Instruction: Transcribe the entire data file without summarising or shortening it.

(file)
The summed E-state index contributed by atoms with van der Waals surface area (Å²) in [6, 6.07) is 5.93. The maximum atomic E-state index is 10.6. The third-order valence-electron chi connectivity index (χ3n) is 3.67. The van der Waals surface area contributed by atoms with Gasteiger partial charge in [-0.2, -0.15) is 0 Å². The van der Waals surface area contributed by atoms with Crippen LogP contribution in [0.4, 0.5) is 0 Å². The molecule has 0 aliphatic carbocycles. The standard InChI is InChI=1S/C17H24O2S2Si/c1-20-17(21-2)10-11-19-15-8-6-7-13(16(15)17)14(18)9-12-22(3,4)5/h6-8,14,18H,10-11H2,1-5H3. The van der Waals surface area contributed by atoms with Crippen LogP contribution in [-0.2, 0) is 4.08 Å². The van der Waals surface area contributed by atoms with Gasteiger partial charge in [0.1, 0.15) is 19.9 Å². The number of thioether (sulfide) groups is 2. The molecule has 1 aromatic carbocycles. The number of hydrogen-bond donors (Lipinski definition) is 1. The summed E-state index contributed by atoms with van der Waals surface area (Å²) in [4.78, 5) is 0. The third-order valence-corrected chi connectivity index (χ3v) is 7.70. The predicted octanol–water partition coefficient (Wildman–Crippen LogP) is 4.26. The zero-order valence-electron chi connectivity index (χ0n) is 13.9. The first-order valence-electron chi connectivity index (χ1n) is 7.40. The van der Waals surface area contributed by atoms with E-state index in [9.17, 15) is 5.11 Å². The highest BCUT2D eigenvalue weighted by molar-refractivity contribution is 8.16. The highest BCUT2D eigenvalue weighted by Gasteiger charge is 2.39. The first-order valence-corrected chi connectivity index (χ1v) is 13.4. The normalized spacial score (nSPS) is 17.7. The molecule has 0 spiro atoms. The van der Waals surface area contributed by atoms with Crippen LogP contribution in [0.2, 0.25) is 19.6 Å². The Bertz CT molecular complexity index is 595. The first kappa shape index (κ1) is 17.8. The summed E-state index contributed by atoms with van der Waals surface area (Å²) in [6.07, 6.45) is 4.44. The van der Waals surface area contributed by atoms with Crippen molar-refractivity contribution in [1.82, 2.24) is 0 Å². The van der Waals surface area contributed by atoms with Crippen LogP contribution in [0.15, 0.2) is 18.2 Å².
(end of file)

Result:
The summed E-state index contributed by atoms with van der Waals surface area (Å²) in [6, 6.07) is 5.93. The maximum atomic E-state index is 10.6. The third-order valence-electron chi connectivity index (χ3n) is 3.67. The van der Waals surface area contributed by atoms with Gasteiger partial charge in [-0.2, -0.15) is 0 Å². The van der Waals surface area contributed by atoms with Crippen LogP contribution in [0.4, 0.5) is 0 Å². The molecule has 0 aliphatic carbocycles. The standard InChI is InChI=1S/C17H24O2S2Si/c1-20-17(21-2)10-11-19-15-8-6-7-13(16(15)17)14(18)9-12-22(3,4)5/h6-8,14,18H,10-11H2,1-5H3. The van der Waals surface area contributed by atoms with Crippen LogP contribution in [-0.2, 0) is 4.08 Å². The van der Waals surface area contributed by atoms with Gasteiger partial charge in [0.1, 0.15) is 19.9 Å². The number of thioether (sulfide) groups is 2. The molecule has 1 aromatic carbocycles. The number of hydrogen-bond donors (Lipinski definition) is 1. The summed E-state index contributed by atoms with van der Waals surface area (Å²) in [4.78, 5) is 0. The third-order valence-corrected chi connectivity index (χ3v) is 7.70. The predicted octanol–water partition coefficient (Wildman–Crippen LogP) is 4.26. The zero-order valence-electron chi connectivity index (χ0n) is 13.9. The first-order valence-electron chi connectivity index (χ1n) is 7.40. The van der Waals surface area contributed by atoms with E-state index in [9.17, 15) is 5.11 Å². The highest BCUT2D eigenvalue weighted by molar-refractivity contribution is 8.16. The highest BCUT2D eigenvalue weighted by Gasteiger charge is 2.39. The first-order valence-corrected chi connectivity index (χ1v) is 13.4. The normalized spacial score (nSPS) is 17.7. The molecule has 0 spiro atoms. The van der Waals surface area contributed by atoms with Crippen LogP contribution in [0.2, 0.25) is 19.6 Å². The Bertz CT molecular complexity index is 595. The first kappa shape index (κ1) is 17.8. The summed E-state index contributed by atoms with van der Waals surface area (Å²) in [6.07, 6.45) is 4.44. The van der Waals surface area contributed by atoms with Crippen molar-refractivity contribution in [1.82, 2.24) is 0 Å². The van der Waals surface area contributed by atoms with Crippen LogP contribution in [0.15, 0.2) is 18.2 Å².